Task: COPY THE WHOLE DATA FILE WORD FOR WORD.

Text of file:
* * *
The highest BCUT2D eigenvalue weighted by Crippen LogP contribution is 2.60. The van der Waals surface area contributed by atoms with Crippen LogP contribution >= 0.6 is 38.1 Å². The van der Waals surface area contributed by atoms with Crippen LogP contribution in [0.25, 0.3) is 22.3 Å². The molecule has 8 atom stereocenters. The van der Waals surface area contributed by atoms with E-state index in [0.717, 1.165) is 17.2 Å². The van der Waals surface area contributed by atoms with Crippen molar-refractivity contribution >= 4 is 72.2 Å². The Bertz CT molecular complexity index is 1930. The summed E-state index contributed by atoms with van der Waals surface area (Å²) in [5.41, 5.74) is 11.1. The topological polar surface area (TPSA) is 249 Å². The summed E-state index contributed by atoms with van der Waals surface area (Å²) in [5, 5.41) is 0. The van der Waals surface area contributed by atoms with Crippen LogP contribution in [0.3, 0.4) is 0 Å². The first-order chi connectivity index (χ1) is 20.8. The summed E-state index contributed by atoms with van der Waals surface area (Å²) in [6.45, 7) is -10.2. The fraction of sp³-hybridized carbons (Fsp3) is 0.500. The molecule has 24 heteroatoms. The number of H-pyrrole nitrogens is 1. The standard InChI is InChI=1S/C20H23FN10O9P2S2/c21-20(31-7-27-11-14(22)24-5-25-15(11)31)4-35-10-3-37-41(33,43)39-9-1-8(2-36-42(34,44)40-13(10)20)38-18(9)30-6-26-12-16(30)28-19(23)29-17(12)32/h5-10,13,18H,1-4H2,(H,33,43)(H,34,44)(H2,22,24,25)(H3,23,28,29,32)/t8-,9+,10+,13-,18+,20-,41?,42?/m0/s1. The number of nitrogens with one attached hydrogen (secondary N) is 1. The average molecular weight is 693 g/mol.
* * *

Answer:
The highest BCUT2D eigenvalue weighted by Crippen LogP contribution is 2.60. The van der Waals surface area contributed by atoms with Crippen LogP contribution >= 0.6 is 38.1 Å². The van der Waals surface area contributed by atoms with Crippen LogP contribution in [0.25, 0.3) is 22.3 Å². The molecule has 8 atom stereocenters. The van der Waals surface area contributed by atoms with E-state index in [0.717, 1.165) is 17.2 Å². The van der Waals surface area contributed by atoms with Crippen molar-refractivity contribution >= 4 is 72.2 Å². The Bertz CT molecular complexity index is 1930. The summed E-state index contributed by atoms with van der Waals surface area (Å²) in [5.41, 5.74) is 11.1. The topological polar surface area (TPSA) is 249 Å². The summed E-state index contributed by atoms with van der Waals surface area (Å²) in [5, 5.41) is 0. The van der Waals surface area contributed by atoms with Crippen LogP contribution in [0.3, 0.4) is 0 Å². The first-order chi connectivity index (χ1) is 20.8. The summed E-state index contributed by atoms with van der Waals surface area (Å²) in [6.45, 7) is -10.2. The fraction of sp³-hybridized carbons (Fsp3) is 0.500. The molecule has 24 heteroatoms. The number of H-pyrrole nitrogens is 1. The standard InChI is InChI=1S/C20H23FN10O9P2S2/c21-20(31-7-27-11-14(22)24-5-25-15(11)31)4-35-10-3-37-41(33,43)39-9-1-8(2-36-42(34,44)40-13(10)20)38-18(9)30-6-26-12-16(30)28-19(23)29-17(12)32/h5-10,13,18H,1-4H2,(H,33,43)(H,34,44)(H2,22,24,25)(H3,23,28,29,32)/t8-,9+,10+,13-,18+,20-,41?,42?/m0/s1. The number of nitrogens with one attached hydrogen (secondary N) is 1. The average molecular weight is 693 g/mol.